eThekwini Municipality silent on new water 'support team’ salaries

The eThekwini Municipality has assigned a new team to bring order and solutions to the city’s troubled water unit in hopes of achieving speedy service delivery. Picture: Supplied

The eThekwini Municipality has assigned a new team to bring order and solutions to the city’s troubled water unit in hopes of achieving speedy service delivery. Picture: Supplied

Published Dec 15, 2023


The eThekwini Municipality did not want to spill the beans on how much it intends on paying the three new staff members hired to clean up the troubled Water and Sanitation Unit, which has seen its share of ups and downs in 2023.

Compounded by the pressure after the South African Human Rights Commission (SAHRC) released its KwaZulu-Natal Water inquiry report, which indicated that the City had violated the rights of certain residents by not providing access to clean drinking water, eThekwini is now on its heels, trying to restore balance to the unit.

But it wasn’t too forthcoming with some of the major details, like how much taxpayers would have to fork out for the three new executives to come up with solutions.

The municipality announced this week that a new “crack team” was going to work on bringing solutions and increased service delivery to the unit, who would be employed for a 12-month period.

IOL asked eThekwini at what cost the team would come.

“eThekwini Municipality does not discuss employer-employee contractual matters with third parties,” spokesperson Gugu Sisilana responded.

IOL also asked if the salaries of these new executives would fall within the R1 billion proposed budget to fix the water infrastructure in the city.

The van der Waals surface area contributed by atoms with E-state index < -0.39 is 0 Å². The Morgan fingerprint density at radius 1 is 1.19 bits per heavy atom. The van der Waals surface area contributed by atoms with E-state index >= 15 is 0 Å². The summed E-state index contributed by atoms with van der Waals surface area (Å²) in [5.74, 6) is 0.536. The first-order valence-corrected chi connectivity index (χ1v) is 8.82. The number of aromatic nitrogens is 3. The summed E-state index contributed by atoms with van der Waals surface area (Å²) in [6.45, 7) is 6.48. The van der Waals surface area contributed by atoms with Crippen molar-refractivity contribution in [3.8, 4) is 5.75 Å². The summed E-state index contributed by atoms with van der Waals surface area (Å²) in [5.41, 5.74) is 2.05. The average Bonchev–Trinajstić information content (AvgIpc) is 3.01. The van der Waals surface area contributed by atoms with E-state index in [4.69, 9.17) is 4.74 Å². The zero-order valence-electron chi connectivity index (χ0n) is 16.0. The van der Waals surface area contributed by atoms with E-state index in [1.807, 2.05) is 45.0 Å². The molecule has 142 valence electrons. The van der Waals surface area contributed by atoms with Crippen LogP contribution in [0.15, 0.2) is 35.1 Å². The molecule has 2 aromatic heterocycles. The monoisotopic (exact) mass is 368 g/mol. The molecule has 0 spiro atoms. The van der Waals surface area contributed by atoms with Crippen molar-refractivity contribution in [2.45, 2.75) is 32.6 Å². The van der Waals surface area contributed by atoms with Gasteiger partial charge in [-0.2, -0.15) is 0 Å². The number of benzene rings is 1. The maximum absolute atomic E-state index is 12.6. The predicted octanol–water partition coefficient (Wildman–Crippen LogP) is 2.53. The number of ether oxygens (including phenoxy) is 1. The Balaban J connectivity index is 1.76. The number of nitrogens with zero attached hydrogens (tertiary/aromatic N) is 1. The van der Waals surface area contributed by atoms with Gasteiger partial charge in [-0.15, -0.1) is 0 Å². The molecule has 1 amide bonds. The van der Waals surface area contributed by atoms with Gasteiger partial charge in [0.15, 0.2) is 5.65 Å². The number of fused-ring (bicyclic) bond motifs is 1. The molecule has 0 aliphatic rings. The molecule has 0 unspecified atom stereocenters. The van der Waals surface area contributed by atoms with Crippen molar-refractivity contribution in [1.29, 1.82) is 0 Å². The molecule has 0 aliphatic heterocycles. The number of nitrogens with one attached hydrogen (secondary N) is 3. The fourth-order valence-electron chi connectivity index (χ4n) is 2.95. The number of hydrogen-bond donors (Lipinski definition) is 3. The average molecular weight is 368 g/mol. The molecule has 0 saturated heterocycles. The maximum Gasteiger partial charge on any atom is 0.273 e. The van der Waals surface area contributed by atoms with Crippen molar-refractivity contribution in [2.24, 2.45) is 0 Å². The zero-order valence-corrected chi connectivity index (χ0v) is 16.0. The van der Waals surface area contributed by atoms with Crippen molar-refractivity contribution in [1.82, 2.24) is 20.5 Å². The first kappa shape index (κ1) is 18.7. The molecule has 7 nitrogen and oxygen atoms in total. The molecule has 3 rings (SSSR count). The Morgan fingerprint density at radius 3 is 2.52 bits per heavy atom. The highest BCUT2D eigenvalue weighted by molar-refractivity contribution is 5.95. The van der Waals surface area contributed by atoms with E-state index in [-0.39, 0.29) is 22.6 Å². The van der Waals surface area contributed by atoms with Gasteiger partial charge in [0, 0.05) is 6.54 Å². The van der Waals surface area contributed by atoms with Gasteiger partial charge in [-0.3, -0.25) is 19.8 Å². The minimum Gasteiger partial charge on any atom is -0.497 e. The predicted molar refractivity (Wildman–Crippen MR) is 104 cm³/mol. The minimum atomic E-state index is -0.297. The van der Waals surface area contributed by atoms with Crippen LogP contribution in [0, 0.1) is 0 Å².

But the municipality gave the same response to a legitimate question from the media.

We did seek clarity, given that the salaries of premiers and mayors are public knowledge.

The addition of the three new former municipal managers, namely Sibusiso Sithole, Nandi Dlamini, and Maxwell Pawandiwa, could effectively help restore some sense of normalcy and functionality to the Water and Sanitation Unit.

Authorities in charge of water have also embarked on an extensive programme targeting various infrastructure projects, both from a development and flood damage repair perspective.

These include projects for the main northern aqueduct, which is a huge pipe that delivers raw water to the Durban Heights Water Treatment Works plant.

The municipality also said it is exploring ways to desalinate water (turning seawater into drinking water) and a water recycling project for industries to free up potable water.

The construction of the uMkhomazi Dam is also a project on the cards to ensure sufficient water supply to the eThekwini region, which has a population of just over four million, according to the latest data on the municipal website.

Besides the projects, the Water and Sanitation Unit has also suffered its fair share of controversy after two employees were gunned down.

In September, Khumbulani Khumalo was shot dead while seated inside a state vehicle in Inanda, north of Durban.

At the start of November, Emmanuel Ntuli was shot three times in the head and stabbed in front of his wife and children at his home in Mandeni on KwaZulu-Natal’s North Coast.

Mthunzi Gumede, the acting deputy head of the unit’s support services, resigned on November 6, three days after his colleague, Ntuli, was killed, the Sunday Tribune reported.

Sisilana did not tell the Sunday Tribune how many City employees were killed.

“Crime statistics in relation to murder cases are released by the South African Police Service (SAPS).

“Case dockets relating to dates, places, and incidents of murder are kept and recorded by the South African Police Service as part of their investigation into any murder case and/or criminal incidents,” Sisilana was quoted saying in the Sunday Tribune.